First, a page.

By Nick Butler

2013 World Champion Cate Campbell will be among those taking advantage of the Podium Centres ©Getty ImagesDecember 13 - Swimming Australia have announced 15 podium centres for 2014 in a latest move designed to reverse their recent decline and return to the top of the international stage.

After the low of winning just one gold medal at London 2012, in the women's 4 x 100 metres freestyle relay, Australia improved to take three individual titles at the 2013 World Championships in Barcelona.

Yet this still falls well short of their high standards of the past and the announcement of the new podium centres for 2014 is part of an attempt to ensure greater fortunes building up to Rio 2016.

The centres will indeed provide a "world's best training environment and support for elite swimmers and coaches, as they push for international podium success in Glasgow [2014], Rio, Tokyo 2020 and beyond," it is claimed.

Queensland will be home to six centres, with four in Brisbane and two on the Gold Coast, while New South Wales and Victoria will host three each.

Western Australia and South Australia will also host one while another will be based at the National Training Centre in Canberra, replacing the previous Australian Institute of Sport (AIS) swimming programme there. 

Repeating their Delhi 2010 Commonwealth Games 22 strong gold medal haul at Glasgow 2014 is an immediate aim ©AFP/Getty ImagesRepeating their Delhi 2010 Commonwealth Games 22 strong gold medal haul at Glasgow 2014 is an immediate aim for Australia ©AFP/Getty Images

A central pillar of the Swimming Australia High Performance strategy, the programmes specifically aim to "focus investment and resources in high performing coaching environments with a proven track record, or the capacity to achieve podium performances in the future."

This was something explained further by Swimming Australia chief executive Mark Anderson who described the podium centres as "another step towards the vision of Australia being the world's best in and out of the pool by 2020."

"We have a vision of wanting to be the best in the world by 2020 and the establishment of high quality daily training environments is pivotal to achieving this objective," he added.

"The high standard of submissions was evident to the selection panel.

"To have more than 30 centres express interest in being involved in Australian swimming as a podium centre is a credit to the clubs, state institutes of sports, schools, universities, and facilities that are contributing to high performance swimming in Australia.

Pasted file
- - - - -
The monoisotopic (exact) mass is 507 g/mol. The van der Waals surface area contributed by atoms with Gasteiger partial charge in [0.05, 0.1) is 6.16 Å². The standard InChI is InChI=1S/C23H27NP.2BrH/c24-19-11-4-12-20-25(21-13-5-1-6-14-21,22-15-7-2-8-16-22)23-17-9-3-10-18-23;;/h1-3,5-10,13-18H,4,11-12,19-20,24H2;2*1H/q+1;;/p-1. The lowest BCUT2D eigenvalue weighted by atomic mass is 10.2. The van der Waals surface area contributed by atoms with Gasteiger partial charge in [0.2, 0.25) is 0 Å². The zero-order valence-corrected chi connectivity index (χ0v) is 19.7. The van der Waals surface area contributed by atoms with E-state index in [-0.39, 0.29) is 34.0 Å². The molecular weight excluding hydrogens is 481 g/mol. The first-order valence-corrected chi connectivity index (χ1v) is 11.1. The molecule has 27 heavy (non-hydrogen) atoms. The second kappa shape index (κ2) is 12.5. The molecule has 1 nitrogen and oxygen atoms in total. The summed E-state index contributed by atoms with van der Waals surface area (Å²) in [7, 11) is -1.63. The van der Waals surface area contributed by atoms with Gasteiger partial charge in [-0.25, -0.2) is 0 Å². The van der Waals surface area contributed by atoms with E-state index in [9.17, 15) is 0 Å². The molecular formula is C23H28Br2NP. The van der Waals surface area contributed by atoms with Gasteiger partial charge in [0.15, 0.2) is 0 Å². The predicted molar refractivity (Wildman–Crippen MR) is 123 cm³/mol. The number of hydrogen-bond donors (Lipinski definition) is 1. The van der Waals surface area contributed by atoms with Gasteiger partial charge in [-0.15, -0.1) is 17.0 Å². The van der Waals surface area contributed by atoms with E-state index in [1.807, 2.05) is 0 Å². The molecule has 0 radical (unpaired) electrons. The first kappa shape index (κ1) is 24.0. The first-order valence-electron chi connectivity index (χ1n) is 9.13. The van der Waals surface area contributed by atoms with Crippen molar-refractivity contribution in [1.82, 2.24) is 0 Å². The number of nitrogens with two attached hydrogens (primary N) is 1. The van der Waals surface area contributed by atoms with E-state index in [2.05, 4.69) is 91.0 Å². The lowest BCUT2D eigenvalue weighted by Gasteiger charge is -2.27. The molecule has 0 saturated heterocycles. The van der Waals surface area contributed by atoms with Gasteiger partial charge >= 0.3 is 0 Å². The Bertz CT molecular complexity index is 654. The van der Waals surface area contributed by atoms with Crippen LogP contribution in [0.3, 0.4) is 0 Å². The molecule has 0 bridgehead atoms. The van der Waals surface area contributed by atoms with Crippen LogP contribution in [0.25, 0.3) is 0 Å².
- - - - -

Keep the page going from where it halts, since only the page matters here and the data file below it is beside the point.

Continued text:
"There is no doubt that it is a collective and combined effort to produce world's best coaches and athletes and that's where this programme will excel, forming clear partnerships with swimming clubs, and high performance coaches to achieve our vision."

Along with these partners, the coaching of specific areas as well as better integration of sport science and access to camps and competitions that will have "demonstrable performance impact," are other areas to be focused upon. 

It follows the unveiling of "Campaign Rio" in October - a drive for Australia to rise back up the medals table in all sports as well as merely swimming - as well as the subsequent announcement that alcohol would be banned in the Athletes' Village at Rio.

A "toxic" culture involving alcohol, particularly encompassing the swimming team, was partly blamed the disappointing performances in London where Australia languished down in tenth position on the table.

The recruitment of director of high performance Michael Scott, as well as new national head coach Jacco Verhaeren, were further attempts to revive these fortunes. 

Recruiting performance director Michael Scott has been another attempt to reverse the decline ©Getty ImagesRecruiting performance director Michael Scott has been another attempt to reverse the decline ©Getty Images

With the podium centres in operation, Scott and Verhaeren will have more opportunities to "provide regular contact and feedback to our elite coaches and swimmers." 

This was something Scott highlighted when he explained how the Centres are "designed to capitalise on our existing strengths of producing world class athletes through a strong club system."

"Working in partnership with each centre, Swimming Australia will make investments into key areas that underpin international high performance success aiming to enhance the environment that the coach and swimmer work in on a daily basis," he added. 

"In establishing the network of podium performance centres, we also acknowledge that the traditional strength of clubs and coaches has meant that there will always be swimmers, not based within the formally identified network, who achieve world-class outcomes.

"These athlete and coach units will continue to be well supported through our individual podium programme."

The Centres are due to open from January 1 and more details on the exact locations can be found here.